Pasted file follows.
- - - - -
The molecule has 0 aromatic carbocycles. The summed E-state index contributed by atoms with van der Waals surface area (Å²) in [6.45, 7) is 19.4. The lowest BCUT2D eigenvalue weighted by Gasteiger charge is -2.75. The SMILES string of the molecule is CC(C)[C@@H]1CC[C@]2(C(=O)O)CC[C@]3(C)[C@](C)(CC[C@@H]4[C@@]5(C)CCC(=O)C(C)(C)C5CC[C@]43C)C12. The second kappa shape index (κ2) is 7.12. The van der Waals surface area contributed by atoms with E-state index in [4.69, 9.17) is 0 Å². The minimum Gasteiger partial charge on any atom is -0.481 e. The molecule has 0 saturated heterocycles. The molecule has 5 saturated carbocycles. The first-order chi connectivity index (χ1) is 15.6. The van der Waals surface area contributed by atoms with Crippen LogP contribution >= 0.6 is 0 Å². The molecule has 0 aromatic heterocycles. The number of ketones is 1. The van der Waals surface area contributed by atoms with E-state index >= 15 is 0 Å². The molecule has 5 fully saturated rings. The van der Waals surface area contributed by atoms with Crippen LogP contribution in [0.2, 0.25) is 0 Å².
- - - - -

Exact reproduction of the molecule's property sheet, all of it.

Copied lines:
The molecule has 0 aromatic carbocycles. The summed E-state index contributed by atoms with van der Waals surface area (Å²) in [6.45, 7) is 19.4. The lowest BCUT2D eigenvalue weighted by Gasteiger charge is -2.75. The SMILES string of the molecule is CC(C)[C@@H]1CC[C@]2(C(=O)O)CC[C@]3(C)[C@](C)(CC[C@@H]4[C@@]5(C)CCC(=O)C(C)(C)C5CC[C@]43C)C12. The second kappa shape index (κ2) is 7.12. The van der Waals surface area contributed by atoms with E-state index in [4.69, 9.17) is 0 Å². The minimum Gasteiger partial charge on any atom is -0.481 e. The molecule has 0 saturated heterocycles. The molecule has 5 saturated carbocycles. The first-order chi connectivity index (χ1) is 15.6. The van der Waals surface area contributed by atoms with Crippen LogP contribution >= 0.6 is 0 Å². The molecule has 0 aromatic heterocycles. The number of ketones is 1. The van der Waals surface area contributed by atoms with E-state index >= 15 is 0 Å². The molecule has 5 fully saturated rings. The van der Waals surface area contributed by atoms with Crippen LogP contribution in [0.2, 0.25) is 0 Å².